WASHINGTON—From reactions I’ve heard, when the U.S. State Department elevated its travel recommendation for Canada this week to “Level Four: Do Not Travel,” some Canadians took it as an insult.
They’re fine ones to judge, aren’t they? Have they taken a look in the mirror?
But it isn’t like that, I don’t think. The U.S. currently has about 80 countries on its do not travel list, which is meant as advice, rather than a rule. The advisory doesn’t change any border rules. It’s doesn’t ban travel or tighten restrictions. It’s just an acknowledgment that COVID-19 is widespread across Canada right now — which, if I’m reading the work of my colleagues at the Star correctly, is a pretty accurate assessment.
Meanwhile, Canada has the entire world covered with its global travel advisory to “avoid any non-essential travel outside Canada.”
For Canadians looking at the pandemic situation in the U.S. as an indicator of what comes next, there are alternating doses of good news and bad news.
The first bit of bad news is that cases, hospitalizations and deaths from COVID-19 are as bad or worse than they were during last year’s peak. Over the past two weeks, according to tracking data from the New York Times, the U.S. has averaged upwards of 780,000 new cases a day, more than 1.5 times as many as two weeks ago. Hospitalizations across the country are up 82 per cent over the same period. Deaths are up by more than half.
The head of the U.S. Food and Drug Administration, Dr. Janet Woodcock, said this week before Congress, “Most people are going to get COVID.” Dr. Anthony Fauci, the famous head of the National Institutes of Health, said something similar: “Omicron will find just about everybody.”
It sure looks that way.
The good news is that in much of the northeast, where Omicron first caused massive outbreaks in the U.S., infection rates may have peaked. Here in Washington, D.C., confirmed cases are down 17 per cent over the past two weeks — even while schools and restaurants have remained open.
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But the bad news here is that hospitalizations continue to skyrocket (which might be expected, since hospitalizations are a lagging indicator). It’s somewhat reassuring that most area hospitals report having ICU capacity. Test positivity rates remain sky high at 25 per cent. Dr. Bob Watcher, the chair of the University of California San Francisco’s medicine department, suggests that in San Francisco it’s fair to assume one in 10 people has it — and many other experts have suggested actual case rates of Omicron are far higher than the confirmed reports indicate.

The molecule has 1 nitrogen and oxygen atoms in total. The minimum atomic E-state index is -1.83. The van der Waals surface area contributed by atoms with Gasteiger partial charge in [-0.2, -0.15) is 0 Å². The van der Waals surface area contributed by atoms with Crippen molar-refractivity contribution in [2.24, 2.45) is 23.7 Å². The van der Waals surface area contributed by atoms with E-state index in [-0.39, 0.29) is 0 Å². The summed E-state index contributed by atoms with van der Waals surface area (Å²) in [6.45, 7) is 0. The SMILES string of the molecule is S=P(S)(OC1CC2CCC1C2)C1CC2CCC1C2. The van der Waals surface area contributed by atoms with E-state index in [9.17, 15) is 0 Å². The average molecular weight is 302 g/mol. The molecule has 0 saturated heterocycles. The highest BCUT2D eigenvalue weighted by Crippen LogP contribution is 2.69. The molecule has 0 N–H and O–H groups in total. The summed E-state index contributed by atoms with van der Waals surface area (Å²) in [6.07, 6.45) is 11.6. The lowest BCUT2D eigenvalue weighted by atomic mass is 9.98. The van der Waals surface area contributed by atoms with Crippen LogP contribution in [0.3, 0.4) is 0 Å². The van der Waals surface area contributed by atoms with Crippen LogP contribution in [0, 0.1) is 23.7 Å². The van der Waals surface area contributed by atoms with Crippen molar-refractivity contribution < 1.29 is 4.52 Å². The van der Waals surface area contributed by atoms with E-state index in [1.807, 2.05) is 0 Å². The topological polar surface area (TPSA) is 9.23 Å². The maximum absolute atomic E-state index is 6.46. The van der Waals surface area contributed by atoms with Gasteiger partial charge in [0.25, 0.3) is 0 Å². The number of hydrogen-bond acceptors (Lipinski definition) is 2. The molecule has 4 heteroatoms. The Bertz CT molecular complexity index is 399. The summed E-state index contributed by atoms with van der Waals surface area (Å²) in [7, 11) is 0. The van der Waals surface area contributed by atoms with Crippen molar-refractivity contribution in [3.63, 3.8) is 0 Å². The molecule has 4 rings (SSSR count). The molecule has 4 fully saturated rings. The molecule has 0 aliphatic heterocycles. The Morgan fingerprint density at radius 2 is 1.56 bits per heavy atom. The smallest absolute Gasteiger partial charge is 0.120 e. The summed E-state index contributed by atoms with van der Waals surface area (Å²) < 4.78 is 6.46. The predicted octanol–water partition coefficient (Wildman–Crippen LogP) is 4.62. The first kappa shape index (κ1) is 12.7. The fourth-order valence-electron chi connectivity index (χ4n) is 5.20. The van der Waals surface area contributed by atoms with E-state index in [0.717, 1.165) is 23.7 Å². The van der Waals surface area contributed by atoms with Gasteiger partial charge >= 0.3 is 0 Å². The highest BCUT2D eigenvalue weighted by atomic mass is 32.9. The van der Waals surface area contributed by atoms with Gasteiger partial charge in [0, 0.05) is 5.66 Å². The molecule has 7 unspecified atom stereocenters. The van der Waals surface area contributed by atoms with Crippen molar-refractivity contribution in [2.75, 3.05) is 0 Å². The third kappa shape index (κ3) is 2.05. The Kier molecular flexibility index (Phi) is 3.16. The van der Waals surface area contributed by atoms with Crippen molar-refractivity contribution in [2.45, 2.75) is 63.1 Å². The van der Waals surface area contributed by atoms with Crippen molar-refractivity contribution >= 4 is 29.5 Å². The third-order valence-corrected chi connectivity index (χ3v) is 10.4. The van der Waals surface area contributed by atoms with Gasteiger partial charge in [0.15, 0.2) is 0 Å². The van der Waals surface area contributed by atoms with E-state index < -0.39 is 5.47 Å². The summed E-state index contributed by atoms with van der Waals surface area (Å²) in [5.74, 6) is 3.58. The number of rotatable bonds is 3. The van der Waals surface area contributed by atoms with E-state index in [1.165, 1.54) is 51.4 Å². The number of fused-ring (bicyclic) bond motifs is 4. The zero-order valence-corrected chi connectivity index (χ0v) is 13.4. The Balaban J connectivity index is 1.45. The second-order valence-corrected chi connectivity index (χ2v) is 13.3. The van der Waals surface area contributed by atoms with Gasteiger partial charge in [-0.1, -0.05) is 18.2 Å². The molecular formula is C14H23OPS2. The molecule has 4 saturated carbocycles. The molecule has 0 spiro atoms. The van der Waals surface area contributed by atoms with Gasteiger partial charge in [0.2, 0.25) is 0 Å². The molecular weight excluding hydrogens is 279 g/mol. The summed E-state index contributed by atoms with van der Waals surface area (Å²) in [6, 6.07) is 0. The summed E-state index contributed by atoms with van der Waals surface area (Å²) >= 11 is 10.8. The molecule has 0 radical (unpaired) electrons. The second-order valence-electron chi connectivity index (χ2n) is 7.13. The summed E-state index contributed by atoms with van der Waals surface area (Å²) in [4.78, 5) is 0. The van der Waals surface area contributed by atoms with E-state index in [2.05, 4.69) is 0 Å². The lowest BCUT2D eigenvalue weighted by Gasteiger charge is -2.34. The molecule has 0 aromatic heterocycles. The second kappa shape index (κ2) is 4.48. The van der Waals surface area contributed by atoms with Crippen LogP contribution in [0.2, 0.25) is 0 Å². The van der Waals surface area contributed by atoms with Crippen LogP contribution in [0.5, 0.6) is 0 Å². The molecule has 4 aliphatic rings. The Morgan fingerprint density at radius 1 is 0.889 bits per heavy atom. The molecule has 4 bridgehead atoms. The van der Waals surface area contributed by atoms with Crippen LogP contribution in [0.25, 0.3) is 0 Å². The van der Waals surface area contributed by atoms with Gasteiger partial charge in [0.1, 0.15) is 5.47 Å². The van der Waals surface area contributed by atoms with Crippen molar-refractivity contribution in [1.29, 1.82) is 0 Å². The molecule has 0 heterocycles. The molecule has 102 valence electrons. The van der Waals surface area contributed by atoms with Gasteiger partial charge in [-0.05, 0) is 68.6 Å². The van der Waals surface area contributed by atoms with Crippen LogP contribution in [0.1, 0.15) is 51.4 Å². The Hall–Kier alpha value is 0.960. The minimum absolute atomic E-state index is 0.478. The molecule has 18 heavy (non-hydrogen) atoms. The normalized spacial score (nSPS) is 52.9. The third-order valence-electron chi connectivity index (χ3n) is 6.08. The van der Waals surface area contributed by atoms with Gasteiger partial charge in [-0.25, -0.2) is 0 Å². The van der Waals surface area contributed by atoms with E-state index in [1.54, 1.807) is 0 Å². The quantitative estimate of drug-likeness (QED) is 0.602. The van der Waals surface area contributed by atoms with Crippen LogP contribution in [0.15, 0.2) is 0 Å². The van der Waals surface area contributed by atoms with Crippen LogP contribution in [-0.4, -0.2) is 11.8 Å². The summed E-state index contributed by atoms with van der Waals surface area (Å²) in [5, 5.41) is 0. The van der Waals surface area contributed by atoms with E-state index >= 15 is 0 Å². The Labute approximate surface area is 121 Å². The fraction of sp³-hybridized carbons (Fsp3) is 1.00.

Some more good news is there is plenty of proof — in the U.S. and abroad — that vaccinations, and particularly boosters, offer robust protection against the severe cases of COVID-19 that can lead to hospitalization or death.
But there’s some bad news with that: the northeastern cities where Omicron seems to have peaked are among the most highly vaccinated regions of the country. In other words, there might be reason to expect that the regions where Omicron is still spreading quickly are places where fewer people are vaccinated. And in the rural areas of many states where vaccination rates are low, there tend to be fewer hospitals and less ICU capacity.
This Omicron wave, in the U.S., could get a lot uglier yet.
Many U.S. commentators (and, anecdotally, many Americans you encounter) seem to be interpreting Fauci and Woodcock’s warnings about how Omicron is spreading as confirmation of a kind of COVID-19 fatalism: if it’s coming for all of us, why bother with any precautions? This feeds the “I’m so over this, whether or not it’s over me” attitude I wrote about before the holidays.
Yet the doctors’ point is that given the prevalence and transmissibility of this variant — and perhaps those to come, who knows? — it is important to get vaccinated and boosted to protect against serious infection, and to wear high-quality masks to slow the spread so hospitals can keep up. This seems sensible enough.
One final bit of good news: vaccination rates have been slowly, steadily climbing. According to the Centers for Disease Control, 63 per cent of Americans have now been fully vaccinated (67 per cent of those eligible), and more than half of those who are vaccinated have received a booster shot. And people are still out there getting their first dose: over the past month, while roughly 16 million Americans got boosters, a further 8.8 million received their first dose of the vaccine. Seventy-five per cent of Americans have now received at least one dose of the vaccine.
Those vaccination rates are roughly 10 per cent lower than Canada’s (on both full- and one-dose fronts), but they represent progress.
Still, if the State Department issued travel advisories to Americans about locations in the U.S., it’s likely the whole country would be stamped with a DO NOT TRAVEL designation. It wouldn’t be an insult. It’s just good advice, based on the circumstances.
Edward Keenan is the Star’s Washington Bureau chief. He covers U.S. politics and current affairs. Reach him via email: [email protected]
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